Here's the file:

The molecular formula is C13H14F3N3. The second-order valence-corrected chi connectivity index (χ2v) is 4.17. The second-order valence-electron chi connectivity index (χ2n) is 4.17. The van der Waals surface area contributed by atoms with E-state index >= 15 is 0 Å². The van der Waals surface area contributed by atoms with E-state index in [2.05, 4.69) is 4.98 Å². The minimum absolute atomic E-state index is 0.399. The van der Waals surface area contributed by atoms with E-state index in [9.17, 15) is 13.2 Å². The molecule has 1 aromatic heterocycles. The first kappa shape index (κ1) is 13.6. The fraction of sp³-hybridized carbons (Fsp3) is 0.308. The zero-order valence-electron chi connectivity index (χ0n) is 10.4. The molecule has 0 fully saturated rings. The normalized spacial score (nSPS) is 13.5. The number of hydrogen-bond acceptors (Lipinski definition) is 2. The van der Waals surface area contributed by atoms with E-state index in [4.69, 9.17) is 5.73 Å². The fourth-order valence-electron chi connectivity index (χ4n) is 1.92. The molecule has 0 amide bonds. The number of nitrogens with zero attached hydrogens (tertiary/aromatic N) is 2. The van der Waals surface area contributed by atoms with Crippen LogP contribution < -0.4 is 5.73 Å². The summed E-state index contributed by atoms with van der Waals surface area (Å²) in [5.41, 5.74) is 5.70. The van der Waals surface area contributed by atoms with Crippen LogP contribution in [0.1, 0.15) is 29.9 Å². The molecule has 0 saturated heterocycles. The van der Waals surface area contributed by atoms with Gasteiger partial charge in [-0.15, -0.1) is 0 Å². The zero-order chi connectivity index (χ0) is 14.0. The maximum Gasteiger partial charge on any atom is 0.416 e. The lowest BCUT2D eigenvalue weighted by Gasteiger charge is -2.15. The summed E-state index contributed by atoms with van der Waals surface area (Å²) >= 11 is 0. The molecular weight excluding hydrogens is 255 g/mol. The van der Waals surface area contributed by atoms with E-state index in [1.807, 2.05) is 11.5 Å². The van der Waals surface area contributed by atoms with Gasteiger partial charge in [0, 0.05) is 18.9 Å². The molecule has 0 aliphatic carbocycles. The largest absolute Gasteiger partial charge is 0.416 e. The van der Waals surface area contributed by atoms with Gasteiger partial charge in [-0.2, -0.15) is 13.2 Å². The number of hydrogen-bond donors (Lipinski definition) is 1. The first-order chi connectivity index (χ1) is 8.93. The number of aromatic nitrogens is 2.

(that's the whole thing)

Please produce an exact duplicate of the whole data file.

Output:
The molecular formula is C13H14F3N3. The second-order valence-corrected chi connectivity index (χ2v) is 4.17. The second-order valence-electron chi connectivity index (χ2n) is 4.17. The van der Waals surface area contributed by atoms with E-state index >= 15 is 0 Å². The van der Waals surface area contributed by atoms with E-state index in [2.05, 4.69) is 4.98 Å². The minimum absolute atomic E-state index is 0.399. The van der Waals surface area contributed by atoms with E-state index in [9.17, 15) is 13.2 Å². The molecule has 1 aromatic heterocycles. The first kappa shape index (κ1) is 13.6. The fraction of sp³-hybridized carbons (Fsp3) is 0.308. The zero-order valence-electron chi connectivity index (χ0n) is 10.4. The molecule has 0 fully saturated rings. The normalized spacial score (nSPS) is 13.5. The number of hydrogen-bond acceptors (Lipinski definition) is 2. The van der Waals surface area contributed by atoms with E-state index in [4.69, 9.17) is 5.73 Å². The fourth-order valence-electron chi connectivity index (χ4n) is 1.92. The molecule has 0 amide bonds. The number of nitrogens with zero attached hydrogens (tertiary/aromatic N) is 2. The van der Waals surface area contributed by atoms with Crippen LogP contribution < -0.4 is 5.73 Å². The summed E-state index contributed by atoms with van der Waals surface area (Å²) in [5.41, 5.74) is 5.70. The van der Waals surface area contributed by atoms with Crippen LogP contribution in [0.1, 0.15) is 29.9 Å². The molecule has 0 saturated heterocycles. The van der Waals surface area contributed by atoms with Gasteiger partial charge in [-0.15, -0.1) is 0 Å². The zero-order chi connectivity index (χ0) is 14.0. The maximum Gasteiger partial charge on any atom is 0.416 e. The lowest BCUT2D eigenvalue weighted by Gasteiger charge is -2.15. The summed E-state index contributed by atoms with van der Waals surface area (Å²) >= 11 is 0. The molecular weight excluding hydrogens is 255 g/mol. The van der Waals surface area contributed by atoms with E-state index in [1.807, 2.05) is 11.5 Å². The van der Waals surface area contributed by atoms with Gasteiger partial charge in [0, 0.05) is 18.9 Å². The molecule has 0 aliphatic carbocycles. The largest absolute Gasteiger partial charge is 0.416 e. The van der Waals surface area contributed by atoms with Gasteiger partial charge in [-0.2, -0.15) is 13.2 Å². The number of hydrogen-bond donors (Lipinski definition) is 1. The first-order chi connectivity index (χ1) is 8.93. The number of aromatic nitrogens is 2.